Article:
Cite as

Virginia Vassilevska Williams. 3SUM and Related Problems in Fine-Grained Complexity (Invited Talk). In 37th International Symposium on Computational Geometry (SoCG 2021). Leibniz International Proceedings in Informatics (LIPIcs), Volume 189, pp. 2:1-2:2, Schloss Dagstuhl - Leibniz-Zentrum für Informatik (2021)


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@InProceedings{vassilevskawilliams:LIPIcs.SoCG.2021.2,
  author =	{Vassilevska Williams, Virginia},
  title =	{{3SUM and Related Problems in Fine-Grained Complexity}},
  booktitle =	{37th International Symposium on Computational Geometry (SoCG 2021)},
  pages =	{2:1--2:2},
  series =	{Leibniz International Proceedings in Informatics (LIPIcs)},
  ISBN =	{978-3-95977-184-9},
  ISSN =	{1868-8969},
  year =	{2021},
  volume =	{189},
  editor =	{Buchin, Kevin and Colin de Verdi\`{e}re, \'{E}ric},
  publisher =	{Schloss Dagstuhl -- Leibniz-Zentrum f{\"u}r Informatik},
  address =	{Dagstuhl, Germany},
  URL =		{https://drops.dagstuhl.de/entities/document/10.4230/LIPIcs.SoCG.2021.2},
  URN =		{urn:nbn:de:0030-drops-138014},
  doi =		{10.4230/LIPIcs.SoCG.2021.2},
  annote =	{Keywords: fine-grained complexity}
}
Document
Faster Algorithms for Largest Empty Rectangles and Boxes

Authors: Timothy M. Chan

Published in: LIPIcs, Volume 189, 37th International Symposium on Computational Geometry (SoCG 2021)


Abstract
We revisit a classical problem in computational geometry: finding the largest-volume axis-aligned empty box (inside a given bounding box) amidst n given points in d dimensions. Previously, the best algorithms known have running time O(nlog²n) for d = 2 (by Aggarwal and Suri [SoCG'87]) and near n^d for d ≥ 3. We describe faster algorithms with running time - O(n2^{O(log^*n)}log n) for d = 2, - O(n^{2.5+o(1)}) time for d = 3, and - Õ(n^{(5d+2)/6}) time for any constant d ≥ 4. To obtain the higher-dimensional result, we adapt and extend previous techniques for Klee’s measure problem to optimize certain objective functions over the complement of a union of orthants.

Cite as

Timothy M. Chan. Faster Algorithms for Largest Empty Rectangles and Boxes. In 37th International Symposium on Computational Geometry (SoCG 2021). Leibniz International Proceedings in Informatics (LIPIcs), Volume 189, pp. 24:1-24:15, Schloss Dagstuhl - Leibniz-Zentrum für Informatik (2021)


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@InProceedings{chan:LIPIcs.SoCG.2021.24,
  author =	{Chan, Timothy M.},
  title =	{{Faster Algorithms for Largest Empty Rectangles and Boxes}},
  booktitle =	{37th International Symposium on Computational Geometry (SoCG 2021)},
  pages =	{24:1--24:15},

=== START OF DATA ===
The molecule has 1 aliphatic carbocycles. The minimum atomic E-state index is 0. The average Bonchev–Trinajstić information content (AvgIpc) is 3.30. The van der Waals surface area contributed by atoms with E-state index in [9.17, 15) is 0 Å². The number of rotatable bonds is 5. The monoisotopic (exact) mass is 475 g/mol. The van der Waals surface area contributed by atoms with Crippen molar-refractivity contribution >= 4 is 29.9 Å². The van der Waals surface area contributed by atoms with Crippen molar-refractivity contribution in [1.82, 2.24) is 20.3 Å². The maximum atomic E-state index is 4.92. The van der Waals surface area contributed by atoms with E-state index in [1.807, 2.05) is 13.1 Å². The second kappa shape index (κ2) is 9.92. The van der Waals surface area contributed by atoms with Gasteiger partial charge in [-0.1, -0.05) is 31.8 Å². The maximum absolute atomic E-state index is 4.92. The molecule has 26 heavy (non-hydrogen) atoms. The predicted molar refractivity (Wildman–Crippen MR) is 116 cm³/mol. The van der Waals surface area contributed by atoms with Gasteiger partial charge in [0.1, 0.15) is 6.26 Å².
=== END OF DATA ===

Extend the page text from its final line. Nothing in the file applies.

series =	{Leibniz International Proceedings in Informatics (LIPIcs)},
  ISBN =	{978-3-95977-184-9},
  ISSN =	{1868-8969},
  year =	{2021},
  volume =	{189},
  editor =	{Buchin, Kevin and Colin de Verdi\`{e}re, \'{E}ric},
  publisher =	{Schloss Dagstuhl -- Leibniz-Zentrum f{\"u}r Informatik},
  address =	{Dagstuhl, Germany},
  URL =		{https://drops.dagstuhl.de/entities/document/10.4230/LIPIcs.SoCG.2021.24},
  URN =		{urn:nbn:de:0030-drops-138231},
  doi =		{10.4230/LIPIcs.SoCG.2021.24},
  annote =	{Keywords: Largest empty rectangle, largest empty box, Klee’s measure problem}
}
Document
More Dynamic Data Structures for Geometric Set Cover with Sublinear Update Time

Authors: Timothy M. Chan and Qizheng He

Published in: LIPIcs, Volume 189, 37th International Symposium on Computational Geometry (SoCG 2021)


Abstract
We study geometric set cover problems in dynamic settings, allowing insertions and deletions of points and objects. We present the first dynamic data structure that can maintain an O(1)-approximation in sublinear update time for set cover for axis-aligned squares in 2D . More precisely, we obtain randomized update time O(n^{2/3+δ}) for an arbitrarily small constant δ > 0. Previously, a dynamic geometric set cover data structure with sublinear update time was known only for unit squares by Agarwal, Chang, Suri, Xiao, and Xue [SoCG 2020]. If only an approximate size of the solution is needed, then we can also obtain sublinear amortized update time for disks in 2D and halfspaces in 3D . As a byproduct, our techniques for dynamic set cover also yield an optimal randomized O(nlog n)-time algorithm for static set cover for 2D disks and 3D halfspaces, improving our earlier O(nlog n(log log n)^{O(1)}) result [SoCG 2020].

Cite as

Timothy M. Chan and Qizheng He. More Dynamic Data Structures for Geometric Set Cover with Sublinear Update Time. In 37th International Symposium on Computational Geometry (SoCG 2021). Leibniz International Proceedings in Informatics (LIPIcs), Volume 189, pp. 25:1-25:14, Schloss Dagstuhl - Leibniz-Zentrum für Informatik (2021)


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@InProceedings{chan_et_al:LIPIcs.SoCG.2021.25,
  author =	{Chan, Timothy M. and He, Qizheng},
  title =	{{More Dynamic Data Structures for Geometric Set Cover with Sublinear Update Time}},
  booktitle =	{37th International Symposium on Computational Geometry (SoCG 2021)},